In one of my previous lives, I purchased millions of dollars worth of personal protective equipment (PPE) each year from a large number of manufacturers and importers. During that time, from roughly 1984 until 1998, I developed some very strong opinions about businesses and the people who worked for them. One such opinion, which I stand by even today, is this: a company’s front-line workers — the people who answer the phone, take your orders, listen to your complaints and try to solve your problems — are the windows to the top floor of that company.
Simply put, I have found that if the people down at the bottom of an organization demonstrated genuine empathy for the people with whom they interacted, the leadership of that organization was likely to demonstrate some of the same traits. Similarly, if the front counter people made me feel as though my very presence was problematic, I would expect to find the same attitude upstairs. And regardless of which traits those front-line employees demonstrated, the more longevity they had with that company and that attitude, the more certain I was about the people upstairs. It got to a point where I would develop the utmost respect or the utmost contempt for a company’s president long before I even met that person.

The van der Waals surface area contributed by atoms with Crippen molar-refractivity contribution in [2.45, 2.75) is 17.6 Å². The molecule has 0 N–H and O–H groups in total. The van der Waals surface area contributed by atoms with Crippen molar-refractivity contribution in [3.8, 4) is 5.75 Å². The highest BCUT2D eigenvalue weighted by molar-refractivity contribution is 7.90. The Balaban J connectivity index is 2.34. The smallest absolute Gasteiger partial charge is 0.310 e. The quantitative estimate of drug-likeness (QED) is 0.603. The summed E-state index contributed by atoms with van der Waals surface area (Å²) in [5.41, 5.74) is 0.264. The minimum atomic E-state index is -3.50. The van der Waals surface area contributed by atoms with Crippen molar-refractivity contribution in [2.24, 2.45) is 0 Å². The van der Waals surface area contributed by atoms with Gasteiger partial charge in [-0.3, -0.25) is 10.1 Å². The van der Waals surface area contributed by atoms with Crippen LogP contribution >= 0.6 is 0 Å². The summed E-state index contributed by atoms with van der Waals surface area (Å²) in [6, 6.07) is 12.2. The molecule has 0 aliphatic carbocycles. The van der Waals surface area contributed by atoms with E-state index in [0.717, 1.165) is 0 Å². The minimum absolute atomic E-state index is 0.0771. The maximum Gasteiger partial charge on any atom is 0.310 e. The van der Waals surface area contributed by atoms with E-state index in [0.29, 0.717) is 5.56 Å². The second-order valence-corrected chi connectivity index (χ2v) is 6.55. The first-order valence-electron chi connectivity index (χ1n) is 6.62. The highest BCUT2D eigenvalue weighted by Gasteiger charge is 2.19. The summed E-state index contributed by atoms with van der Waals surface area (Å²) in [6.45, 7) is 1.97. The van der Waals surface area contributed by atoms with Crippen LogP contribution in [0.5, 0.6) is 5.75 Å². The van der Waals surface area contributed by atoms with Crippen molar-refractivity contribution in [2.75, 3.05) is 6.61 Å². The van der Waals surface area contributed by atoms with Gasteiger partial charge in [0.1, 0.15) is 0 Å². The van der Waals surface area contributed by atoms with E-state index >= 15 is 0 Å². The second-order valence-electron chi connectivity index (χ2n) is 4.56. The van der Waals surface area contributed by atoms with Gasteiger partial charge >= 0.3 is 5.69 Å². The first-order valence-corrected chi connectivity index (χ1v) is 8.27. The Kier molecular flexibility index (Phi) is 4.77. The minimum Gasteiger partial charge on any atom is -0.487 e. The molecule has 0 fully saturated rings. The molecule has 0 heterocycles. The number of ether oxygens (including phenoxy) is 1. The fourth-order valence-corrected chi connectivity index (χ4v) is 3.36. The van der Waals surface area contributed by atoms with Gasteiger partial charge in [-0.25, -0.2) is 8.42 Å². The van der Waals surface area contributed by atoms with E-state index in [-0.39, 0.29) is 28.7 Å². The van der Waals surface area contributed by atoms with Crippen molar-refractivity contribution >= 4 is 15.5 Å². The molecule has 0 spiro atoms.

Now admittedly, this principle is far more likely to prove itself out in smaller, privately held businesses. Why? Because in general, the more layers between a business’ owner and its customers, the more challenging it becomes for the owner/leader’s values, good or bad, to transcend all those layers. At that point the window becomes foggy and while somebody may be causing a particular attitude to dominate, we can’t always tell who.
Anybody can test this theory, right on the consumer level. Go to your local automobile repair joint, sandwich shop, lawn mowing service, etc. Make a fair assessment over a long period of time — long enough for the non-fits to go away. Then make a point of meeting the ownership. You will likely see a resemblance.
Business owners take note! What are your front-line people revealing about you to your customers?